A century later, about 1900, geologist Arthur Veatch (link) stood on the shores of Caddo during a low water period and looked at the thousands of uniform, partially decayed tree stumps standing upright in the lake bottom. He said these were silent testimony to a great catastrophe. So the Indian legend was correct, after all. It must be remembered that the Indian version did not speak of an earthquake. That was the white man’s addition. Indians said they felt the earth rumble, but this can be caused by the surge of water. The pent-up waters of the Red, rushing out over the level plain, would have been experienced by the Indians in precisely the way their story recounts: The earth trembled and floods poured over the land where the tribe had lived. The chief, probably aware of minor flooding from previous years, wisely moved his tribe just in time.
From the birth date of Caddo until the 1870’s, the lake was actually fed by the meanders of the Red River as it flowed around the log jam. This was in addition to waters flowing into the valley from the Big Cypress and smaller tributaries. Dynamite was invented in 1860, and by 1872 members of the US Engineers (now Army Corps of Engineers) were mixing nitroglycerin to create underwater explosions to shatter the Great Red River Raft. The work, authorized by congress, was to open navigation on the Red River north of Shreveport. Navigation was never successful but without the log jam and the overflow of the Red, the waters of Caddo began to recede, slowed only by a natural sediment dam which had formed during the log jam days at the east end of the lake. By 1900, the lake was almost gone except for water flowing in the channel of Big Cypress Bayou as it meandered through the valley, creating a river delta where the lake had once been.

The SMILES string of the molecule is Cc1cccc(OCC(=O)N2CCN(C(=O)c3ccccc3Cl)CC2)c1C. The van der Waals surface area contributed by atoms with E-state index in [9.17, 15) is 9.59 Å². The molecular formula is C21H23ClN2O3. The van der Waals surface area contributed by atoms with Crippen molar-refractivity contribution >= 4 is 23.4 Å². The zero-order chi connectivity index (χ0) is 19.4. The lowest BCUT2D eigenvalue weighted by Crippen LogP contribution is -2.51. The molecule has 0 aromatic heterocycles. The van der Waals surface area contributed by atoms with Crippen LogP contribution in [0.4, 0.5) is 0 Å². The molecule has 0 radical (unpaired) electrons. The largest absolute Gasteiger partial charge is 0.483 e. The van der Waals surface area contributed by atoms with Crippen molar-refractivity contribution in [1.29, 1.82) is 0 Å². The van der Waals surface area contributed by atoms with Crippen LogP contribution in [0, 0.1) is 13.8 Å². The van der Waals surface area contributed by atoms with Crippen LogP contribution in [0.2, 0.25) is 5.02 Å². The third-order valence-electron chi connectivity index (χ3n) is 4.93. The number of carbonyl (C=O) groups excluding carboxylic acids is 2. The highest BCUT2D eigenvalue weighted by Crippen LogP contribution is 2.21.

Politicians upriver in Jefferson, Texas were not happy. The once thriving port city had lost all its importance and power. Political interests wanted to bring back the days of navigation. During the high-water log jam days, steamboats had brought trade and transportation from New Orleans by the Red River route through Louisiana and Caddo Lake to Jefferson. The town had boomed as the river port to North Texas. Thus in 1914, at the urging of Jefferson politicians, the US government built a dam near Mooring’s Port, Louisiana, to recreate Caddo Lake at near the same level of the log jam days. For some reason, lost in the past, a lock in the dam was not built, so navigation from the Red River was not accomplished. It was a mute point anyway. Railroads had come, spanning the West, and the steamboat days of old Jefferson were gone forever. But Caddo Lake was back, this time to stay. The original 1914 earthen dam was rebuilt in 1970, thus ensuring a permanent lake for most of the 20th century.
Why is Caddo Lake so Important?
This is a very personal question for me. I spent many of my growing up years on the lake, and was taught to appreciate the lake, and I have taught my 3 sons the same way.
Here is a link to an intersting historical find: